Excellent footage but if you see this so many times, why not prepare yourself? Why not put the objective or lens part of the camera behind and eye piece of a telescope or binoculars to get a close up, otherwise it's again some dot flying. At least, take those binoculars and see yourself if there is anything from that dot.



posted on Jul, 4 2014 @ 12:00 AM
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Very very very good work Pylgrym and thanks for sharing

You said you want to experiment with infrared equipment, why not try to modify a camera yourself.

You see ALL digital cameras are extremely sensitive to infrared
You can prove this by point any camera or mobile camera to the IR LED of any remote control and press a button.
You will see the IR emition via the LCD screen of the camera

And you will see this despite the fact that all cameras-mobile phones have an infrared filter in front of the CCD to block infrared light (it looks like a small piece of somehow red glass).
By removing this filter you have the full potential of the CCD to "see" infrared.

www.diyphotography.net...

If you do that there always a risk of destroying the camera so be careful. Also you may need then a filter in front of lenses to block visible light.

Here is a site that has good explanations how these crafts fly so fast and there is no sonic boom

Enjoy...

www.hyper.net...



posted on Jul, 6 2014 @ 12:57 PM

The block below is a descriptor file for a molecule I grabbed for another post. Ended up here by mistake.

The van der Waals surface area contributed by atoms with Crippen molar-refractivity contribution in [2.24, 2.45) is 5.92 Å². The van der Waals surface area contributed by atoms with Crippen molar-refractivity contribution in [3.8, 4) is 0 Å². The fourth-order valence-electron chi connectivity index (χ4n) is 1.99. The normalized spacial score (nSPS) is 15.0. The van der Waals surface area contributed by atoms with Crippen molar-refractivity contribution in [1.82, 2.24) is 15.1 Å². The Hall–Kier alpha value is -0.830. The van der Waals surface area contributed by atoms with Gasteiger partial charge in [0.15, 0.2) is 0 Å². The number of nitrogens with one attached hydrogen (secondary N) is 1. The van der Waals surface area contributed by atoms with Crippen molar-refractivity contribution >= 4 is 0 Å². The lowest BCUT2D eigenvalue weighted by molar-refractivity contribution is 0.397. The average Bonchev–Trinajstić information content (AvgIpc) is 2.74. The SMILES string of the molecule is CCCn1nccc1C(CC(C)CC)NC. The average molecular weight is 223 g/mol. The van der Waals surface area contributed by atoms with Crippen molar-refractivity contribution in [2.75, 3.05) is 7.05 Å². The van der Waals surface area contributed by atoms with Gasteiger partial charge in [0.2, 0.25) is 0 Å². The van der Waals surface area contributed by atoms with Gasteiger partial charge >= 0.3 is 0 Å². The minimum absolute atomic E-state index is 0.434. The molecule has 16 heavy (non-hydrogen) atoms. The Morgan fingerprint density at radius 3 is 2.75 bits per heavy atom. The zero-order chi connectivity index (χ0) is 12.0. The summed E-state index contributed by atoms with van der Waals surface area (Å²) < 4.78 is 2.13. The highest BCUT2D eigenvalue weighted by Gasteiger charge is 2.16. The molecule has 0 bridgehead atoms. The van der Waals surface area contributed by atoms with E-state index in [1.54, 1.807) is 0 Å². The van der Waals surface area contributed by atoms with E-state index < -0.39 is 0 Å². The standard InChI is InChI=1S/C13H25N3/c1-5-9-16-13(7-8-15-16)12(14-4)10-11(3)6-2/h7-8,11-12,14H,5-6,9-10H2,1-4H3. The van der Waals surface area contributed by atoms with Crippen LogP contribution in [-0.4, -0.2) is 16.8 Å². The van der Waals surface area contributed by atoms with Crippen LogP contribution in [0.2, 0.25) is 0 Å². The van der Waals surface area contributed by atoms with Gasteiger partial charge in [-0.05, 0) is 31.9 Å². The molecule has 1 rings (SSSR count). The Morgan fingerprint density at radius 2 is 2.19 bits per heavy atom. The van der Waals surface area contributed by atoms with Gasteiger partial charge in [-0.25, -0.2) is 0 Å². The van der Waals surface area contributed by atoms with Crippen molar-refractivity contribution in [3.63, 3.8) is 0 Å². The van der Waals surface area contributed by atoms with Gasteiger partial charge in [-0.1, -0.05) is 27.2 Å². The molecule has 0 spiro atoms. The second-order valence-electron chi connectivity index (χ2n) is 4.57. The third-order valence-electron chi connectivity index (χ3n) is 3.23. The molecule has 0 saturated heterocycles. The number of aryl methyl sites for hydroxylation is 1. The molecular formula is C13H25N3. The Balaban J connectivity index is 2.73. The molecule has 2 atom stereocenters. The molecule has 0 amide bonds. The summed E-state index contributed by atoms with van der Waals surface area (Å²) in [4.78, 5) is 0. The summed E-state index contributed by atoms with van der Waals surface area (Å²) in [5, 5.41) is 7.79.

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Even if the exposure is 1/2000th of a second, a bird travelling at 100mph will travel about an inch during the exposure,
so will be obviously blurred if travelling across the path of a fixed (unpanned) lens ...


simulation.

If the bird speed was 50mph and the shutter speed 1/250th, the motion blur would be twice as bad as shown on the simulation above,
(and similar to the video ).
edit on 6-7-2014 by engvbany because: (no reason given)



posted on Jul, 6 2014 @ 03:58 PM
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I've taken the time to extract each frame, and isolate the clearest objects into animated GIFs. I think this is the best way to get around the Youtube reduction of quality issue. Right click on any big picture and "Open image in new tab" to see full size.

File 441



File 619



File 688 - Goes behind 2 trees, I think. At least 60 feet away.


This one is so interesting to me for two reasons. One, the blur/elongation, does it imply a speed change, or just the angle of approach? More interestingly, is the "pull-up". It is heading down towards the ground at a modest angle, but at high speed. It pulls up, and the entire body remains stiff as it slightly overcompensates and angles back up in order to stabilize, then finally even at the end. The stiffness of the object is what strikes me. There is no curve in any individual image, they are all straight as an arrow per frame. This gives me the impression it's made of metal and not using "wings" to stay afloat.
File 742b




File 744




File 786


File 787 - The best for last. A beautiful sunset, and two things flying together, making 90 degree turns at huge speed. The close ups of the big one are interesting! Bugs do not fly coordinated together. These are not bugs. They still could be birds, but the closer I look at these pixels, the lower the chances of birds I see. I've still never seen a wing flap below the body in any of these videos. I plan to get exact measurements on the tree distances soon so we can calculate speed.






Stolis, that page explaining UFO physics is awesome. A bending of the continuum around a craft, as a by-product of the anti gravity power source is very helpful to avoiding collisions.

Engv, I'm sure there is motion blur taking place as you demonstrate. I would love to have a clear picture of the fliers, although that would require a much more expensive camera (probably $10K instead of 2.5?), or another 5 or 10 years of technology progress.